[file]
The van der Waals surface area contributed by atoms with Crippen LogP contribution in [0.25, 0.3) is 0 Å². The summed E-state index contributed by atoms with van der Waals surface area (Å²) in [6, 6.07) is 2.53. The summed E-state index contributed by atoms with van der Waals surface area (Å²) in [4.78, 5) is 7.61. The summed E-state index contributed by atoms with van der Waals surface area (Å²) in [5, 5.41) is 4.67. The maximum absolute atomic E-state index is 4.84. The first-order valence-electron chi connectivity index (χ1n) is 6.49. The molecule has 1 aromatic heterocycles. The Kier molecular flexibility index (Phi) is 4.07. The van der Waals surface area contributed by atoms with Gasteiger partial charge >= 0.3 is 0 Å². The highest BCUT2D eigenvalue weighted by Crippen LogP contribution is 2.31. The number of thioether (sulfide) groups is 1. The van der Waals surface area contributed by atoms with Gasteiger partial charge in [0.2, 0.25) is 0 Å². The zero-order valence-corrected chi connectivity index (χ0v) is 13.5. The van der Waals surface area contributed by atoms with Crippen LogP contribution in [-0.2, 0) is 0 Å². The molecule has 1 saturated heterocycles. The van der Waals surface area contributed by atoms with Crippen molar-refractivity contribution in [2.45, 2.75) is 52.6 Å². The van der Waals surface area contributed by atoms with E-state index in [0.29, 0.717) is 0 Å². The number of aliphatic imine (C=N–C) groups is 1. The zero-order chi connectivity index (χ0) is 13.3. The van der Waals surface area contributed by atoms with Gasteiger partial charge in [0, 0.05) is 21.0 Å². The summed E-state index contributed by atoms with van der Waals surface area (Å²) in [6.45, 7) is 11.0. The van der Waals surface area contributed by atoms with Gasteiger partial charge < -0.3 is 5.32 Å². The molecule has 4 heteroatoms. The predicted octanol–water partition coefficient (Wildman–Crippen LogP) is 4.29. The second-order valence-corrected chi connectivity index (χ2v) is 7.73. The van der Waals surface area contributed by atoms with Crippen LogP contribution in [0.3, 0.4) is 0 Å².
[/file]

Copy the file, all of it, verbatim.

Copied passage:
The van der Waals surface area contributed by atoms with Crippen LogP contribution in [0.25, 0.3) is 0 Å². The summed E-state index contributed by atoms with van der Waals surface area (Å²) in [6, 6.07) is 2.53. The summed E-state index contributed by atoms with van der Waals surface area (Å²) in [4.78, 5) is 7.61. The summed E-state index contributed by atoms with van der Waals surface area (Å²) in [5, 5.41) is 4.67. The maximum absolute atomic E-state index is 4.84. The first-order valence-electron chi connectivity index (χ1n) is 6.49. The molecule has 1 aromatic heterocycles. The Kier molecular flexibility index (Phi) is 4.07. The van der Waals surface area contributed by atoms with Gasteiger partial charge >= 0.3 is 0 Å². The highest BCUT2D eigenvalue weighted by Crippen LogP contribution is 2.31. The number of thioether (sulfide) groups is 1. The van der Waals surface area contributed by atoms with Gasteiger partial charge in [0.2, 0.25) is 0 Å². The zero-order valence-corrected chi connectivity index (χ0v) is 13.5. The van der Waals surface area contributed by atoms with Crippen LogP contribution in [-0.2, 0) is 0 Å². The molecule has 1 saturated heterocycles. The van der Waals surface area contributed by atoms with Crippen molar-refractivity contribution in [2.45, 2.75) is 52.6 Å². The van der Waals surface area contributed by atoms with E-state index in [0.29, 0.717) is 0 Å². The number of aliphatic imine (C=N–C) groups is 1. The zero-order chi connectivity index (χ0) is 13.3. The van der Waals surface area contributed by atoms with Gasteiger partial charge in [0, 0.05) is 21.0 Å². The summed E-state index contributed by atoms with van der Waals surface area (Å²) in [6.45, 7) is 11.0. The van der Waals surface area contributed by atoms with Gasteiger partial charge < -0.3 is 5.32 Å². The molecule has 4 heteroatoms. The predicted octanol–water partition coefficient (Wildman–Crippen LogP) is 4.29. The second-order valence-corrected chi connectivity index (χ2v) is 7.73. The van der Waals surface area contributed by atoms with Crippen LogP contribution in [0.3, 0.4) is 0 Å².